The Test summer has finally started! New Zealand are probably on top after a very interesting day of cricket. Neither side really dominated and the day was primarily one of attrition; New Zealand were not overly threatening for most of it, but it was very hard for England to score runs and New Zealand took wickets at important moments twice.
England’s slow scoring (exactly two an over) did prompt some criticism, but there was very little that they could do given the conditions. The pitch was flat, but on the slow side and the outfield was very slow making scoring difficult. New Zealand bowled well for the most part; they were only directly threatening for about an hour after lunch, but they were seldom wayward and generally put the batsmen under pressure. The ball swung for the first half of the day and England had to focus on seeing off the worst of the conditions; they could not try to increase the scoring rate without taking undue risks. Scoring at three an over was simply not feasible today and given that fact, England’s approach was very good. They worked hard to keep wickets in hand and to try to set themselves up for the rest of the Test. The conditions were actually not dissimilar to those England encountered on the first day in Dunedin a few months ago; there England did not reign themselves in and their subsequent collapse almost cost them the Test. They showed today that they learnt from that and have given themselves a chance to put up a decent score tomorrow.
The crucial moment of the day was when Jonathan Trott was out just before tea. It was a wicket against the run of play; England had done very well to get through a difficult period after lunch with only two wickets gone and Trott and Ian Bell were settling in and starting to score runs more freely. But an excellent delivery from Trent Boult forced Trott to play before taking the edge which was very well caught by a diving third slip. This forced England back onto the defensive with the new batsman coming in just before the tea interval and they then had to spend the better part of another hour consolidating again. Without that wicket, England would have had a chance to start dominating proceedings in the evening session and would have likely been on top at stumps and possibly in a very strong position.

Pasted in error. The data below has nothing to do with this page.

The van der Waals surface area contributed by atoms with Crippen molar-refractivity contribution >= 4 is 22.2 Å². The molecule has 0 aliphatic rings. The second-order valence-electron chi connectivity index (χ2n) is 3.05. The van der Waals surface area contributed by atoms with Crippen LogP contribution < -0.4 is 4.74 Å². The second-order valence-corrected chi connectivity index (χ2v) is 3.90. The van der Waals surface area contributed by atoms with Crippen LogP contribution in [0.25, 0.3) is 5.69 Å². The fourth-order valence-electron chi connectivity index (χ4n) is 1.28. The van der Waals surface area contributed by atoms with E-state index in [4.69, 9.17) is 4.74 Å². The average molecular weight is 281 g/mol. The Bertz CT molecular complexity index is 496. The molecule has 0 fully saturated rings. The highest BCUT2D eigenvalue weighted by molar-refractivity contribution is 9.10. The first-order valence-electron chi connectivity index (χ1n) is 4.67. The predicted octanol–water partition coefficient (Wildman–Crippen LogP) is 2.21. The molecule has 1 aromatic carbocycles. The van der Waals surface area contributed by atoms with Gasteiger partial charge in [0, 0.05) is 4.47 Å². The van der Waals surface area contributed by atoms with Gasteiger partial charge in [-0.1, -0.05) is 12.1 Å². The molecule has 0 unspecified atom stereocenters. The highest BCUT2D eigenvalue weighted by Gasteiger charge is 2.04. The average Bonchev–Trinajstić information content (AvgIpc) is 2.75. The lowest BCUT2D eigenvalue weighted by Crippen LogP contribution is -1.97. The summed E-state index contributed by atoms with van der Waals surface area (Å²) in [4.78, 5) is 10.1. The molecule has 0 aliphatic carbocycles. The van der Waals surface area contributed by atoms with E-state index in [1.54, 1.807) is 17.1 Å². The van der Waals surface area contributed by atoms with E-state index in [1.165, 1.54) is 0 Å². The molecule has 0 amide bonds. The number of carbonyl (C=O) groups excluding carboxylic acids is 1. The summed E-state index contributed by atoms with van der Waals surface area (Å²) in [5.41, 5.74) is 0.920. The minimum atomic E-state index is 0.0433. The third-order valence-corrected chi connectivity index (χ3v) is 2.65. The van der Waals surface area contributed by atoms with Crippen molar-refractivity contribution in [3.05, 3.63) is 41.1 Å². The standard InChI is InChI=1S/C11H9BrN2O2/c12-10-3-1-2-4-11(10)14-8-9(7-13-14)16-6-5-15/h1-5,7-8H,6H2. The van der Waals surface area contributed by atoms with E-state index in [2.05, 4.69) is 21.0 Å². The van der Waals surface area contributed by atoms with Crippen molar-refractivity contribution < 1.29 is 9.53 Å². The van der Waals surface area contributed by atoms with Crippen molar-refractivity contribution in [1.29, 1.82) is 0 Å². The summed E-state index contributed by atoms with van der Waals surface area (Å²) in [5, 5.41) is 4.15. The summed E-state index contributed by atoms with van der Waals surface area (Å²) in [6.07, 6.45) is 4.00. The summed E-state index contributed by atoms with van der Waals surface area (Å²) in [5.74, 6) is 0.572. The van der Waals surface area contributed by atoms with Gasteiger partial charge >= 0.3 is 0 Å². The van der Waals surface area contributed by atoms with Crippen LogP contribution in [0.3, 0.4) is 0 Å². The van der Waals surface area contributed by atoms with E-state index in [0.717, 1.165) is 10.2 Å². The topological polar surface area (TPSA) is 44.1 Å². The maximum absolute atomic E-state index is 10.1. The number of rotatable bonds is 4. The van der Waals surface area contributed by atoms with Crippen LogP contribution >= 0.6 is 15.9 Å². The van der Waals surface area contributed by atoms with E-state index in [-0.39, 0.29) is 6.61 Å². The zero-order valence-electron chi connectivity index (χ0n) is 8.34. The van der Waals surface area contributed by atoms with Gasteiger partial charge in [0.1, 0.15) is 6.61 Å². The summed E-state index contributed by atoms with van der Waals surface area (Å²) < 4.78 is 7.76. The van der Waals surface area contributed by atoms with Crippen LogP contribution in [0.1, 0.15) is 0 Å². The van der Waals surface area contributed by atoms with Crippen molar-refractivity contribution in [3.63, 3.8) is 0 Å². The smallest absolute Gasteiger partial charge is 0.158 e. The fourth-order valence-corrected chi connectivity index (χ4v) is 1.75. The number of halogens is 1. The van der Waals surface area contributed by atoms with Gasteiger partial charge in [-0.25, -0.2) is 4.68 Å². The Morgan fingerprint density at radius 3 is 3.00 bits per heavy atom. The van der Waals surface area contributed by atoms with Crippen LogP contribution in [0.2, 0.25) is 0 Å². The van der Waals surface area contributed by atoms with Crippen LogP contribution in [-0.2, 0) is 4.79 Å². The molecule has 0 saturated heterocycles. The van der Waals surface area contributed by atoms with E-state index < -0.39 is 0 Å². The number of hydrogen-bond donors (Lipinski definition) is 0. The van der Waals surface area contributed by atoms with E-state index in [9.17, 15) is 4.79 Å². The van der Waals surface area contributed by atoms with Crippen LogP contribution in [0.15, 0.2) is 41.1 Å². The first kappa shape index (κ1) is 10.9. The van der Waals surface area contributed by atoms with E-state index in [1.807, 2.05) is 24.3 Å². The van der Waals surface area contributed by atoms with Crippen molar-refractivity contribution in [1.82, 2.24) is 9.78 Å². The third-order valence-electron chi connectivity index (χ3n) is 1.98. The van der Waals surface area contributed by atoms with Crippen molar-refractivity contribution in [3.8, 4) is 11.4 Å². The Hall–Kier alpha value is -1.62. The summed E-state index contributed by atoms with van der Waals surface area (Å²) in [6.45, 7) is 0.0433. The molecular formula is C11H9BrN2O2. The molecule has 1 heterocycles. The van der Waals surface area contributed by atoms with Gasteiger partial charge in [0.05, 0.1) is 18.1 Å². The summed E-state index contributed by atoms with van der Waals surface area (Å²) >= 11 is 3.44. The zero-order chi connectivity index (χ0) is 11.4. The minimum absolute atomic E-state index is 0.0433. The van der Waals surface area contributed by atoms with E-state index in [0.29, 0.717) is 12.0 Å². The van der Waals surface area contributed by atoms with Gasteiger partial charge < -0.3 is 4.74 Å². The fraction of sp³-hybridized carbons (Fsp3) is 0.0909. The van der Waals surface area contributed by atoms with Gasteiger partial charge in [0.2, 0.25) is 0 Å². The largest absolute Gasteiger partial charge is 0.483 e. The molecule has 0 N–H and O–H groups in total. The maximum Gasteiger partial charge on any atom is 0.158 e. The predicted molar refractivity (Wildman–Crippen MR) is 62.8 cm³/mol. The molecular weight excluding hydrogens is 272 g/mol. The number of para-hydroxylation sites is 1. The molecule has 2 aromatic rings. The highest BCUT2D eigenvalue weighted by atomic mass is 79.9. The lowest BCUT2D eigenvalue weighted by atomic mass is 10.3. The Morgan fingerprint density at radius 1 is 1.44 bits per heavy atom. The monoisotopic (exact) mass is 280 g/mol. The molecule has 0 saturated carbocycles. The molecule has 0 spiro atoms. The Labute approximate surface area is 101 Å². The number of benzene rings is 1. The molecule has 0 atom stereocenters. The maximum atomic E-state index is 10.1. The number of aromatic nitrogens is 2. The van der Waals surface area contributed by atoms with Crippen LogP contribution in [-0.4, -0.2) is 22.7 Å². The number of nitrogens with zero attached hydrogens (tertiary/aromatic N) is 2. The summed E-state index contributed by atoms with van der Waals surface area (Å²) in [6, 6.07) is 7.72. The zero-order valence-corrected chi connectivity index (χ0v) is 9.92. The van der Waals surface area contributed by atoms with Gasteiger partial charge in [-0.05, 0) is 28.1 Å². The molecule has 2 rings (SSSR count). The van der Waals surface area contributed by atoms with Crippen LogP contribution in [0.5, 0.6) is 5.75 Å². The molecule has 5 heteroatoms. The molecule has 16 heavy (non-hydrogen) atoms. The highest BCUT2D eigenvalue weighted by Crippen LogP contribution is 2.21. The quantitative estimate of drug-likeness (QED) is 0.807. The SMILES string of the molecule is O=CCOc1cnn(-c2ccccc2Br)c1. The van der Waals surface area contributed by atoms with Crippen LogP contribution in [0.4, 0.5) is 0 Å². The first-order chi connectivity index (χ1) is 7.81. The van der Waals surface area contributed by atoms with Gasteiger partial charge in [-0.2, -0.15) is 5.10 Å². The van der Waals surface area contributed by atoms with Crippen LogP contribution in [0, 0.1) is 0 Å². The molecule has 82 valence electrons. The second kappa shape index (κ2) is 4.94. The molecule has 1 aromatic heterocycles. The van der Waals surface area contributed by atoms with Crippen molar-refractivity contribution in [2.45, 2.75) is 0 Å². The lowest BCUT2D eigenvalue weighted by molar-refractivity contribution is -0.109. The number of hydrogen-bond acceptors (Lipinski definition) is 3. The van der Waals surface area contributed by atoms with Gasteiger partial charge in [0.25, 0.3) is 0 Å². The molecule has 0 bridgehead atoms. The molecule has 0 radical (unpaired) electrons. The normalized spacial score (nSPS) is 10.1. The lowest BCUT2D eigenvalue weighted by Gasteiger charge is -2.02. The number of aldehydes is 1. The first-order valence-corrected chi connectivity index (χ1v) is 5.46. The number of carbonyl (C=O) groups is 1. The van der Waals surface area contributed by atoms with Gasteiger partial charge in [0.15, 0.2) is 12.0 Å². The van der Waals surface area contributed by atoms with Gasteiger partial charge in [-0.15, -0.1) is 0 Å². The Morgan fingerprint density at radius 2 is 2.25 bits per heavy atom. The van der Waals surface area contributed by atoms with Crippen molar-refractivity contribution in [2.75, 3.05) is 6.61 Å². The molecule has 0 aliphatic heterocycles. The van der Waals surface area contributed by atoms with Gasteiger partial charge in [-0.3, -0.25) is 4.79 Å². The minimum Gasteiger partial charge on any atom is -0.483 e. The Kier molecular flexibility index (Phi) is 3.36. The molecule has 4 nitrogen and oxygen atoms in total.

The wicket of Ian Bell was also an important one, but unlike Trott it was a gift to New Zealand. Bell had worked very hard after coming in just after lunch in difficult conditions and by what would prove to be the penultimate over before stumps (actually the 79th in the day) he had ground out 31 off 133 deliveries. But he lost his patience and hung his bat rather tamely at a ball well wide of off stump. There was no need at all to play at it and it turned the game from being slightly in England’s favour to being more strongly in New Zealand’s favour. It was easily the most frustrating moment of the day as Bell threw away a session and a half of very good work.
Tomorrow should also be an interesting day. The second new ball will be due immediately and England have a new batsman at the crease in Jonny Bairstow. England also have two very inexperienced batsmen at the crease, though Joe Root has been in excellent form for Yorkshire and the Lions so far. They will need to consolidate more in the morning and must stick together and put on a decent partnership. Matt Prior is the next man in and if he can come to with wicket with England in a decent position then he can start to transfer the pressure over to New Zealand. It is hard to know how Graeme Swann and Stuart Broad will fare, but they will attack as well and it is important that England are in a position of comfort when they do so. The pitch itself looks like one on which a decent score is possible, but the overhead conditions may yet turn the match into a low scoring affair so it is hard to say what sort of score England need to be competitive. It is highly unlikely that anything under 325 will do, however, and that is still some way off.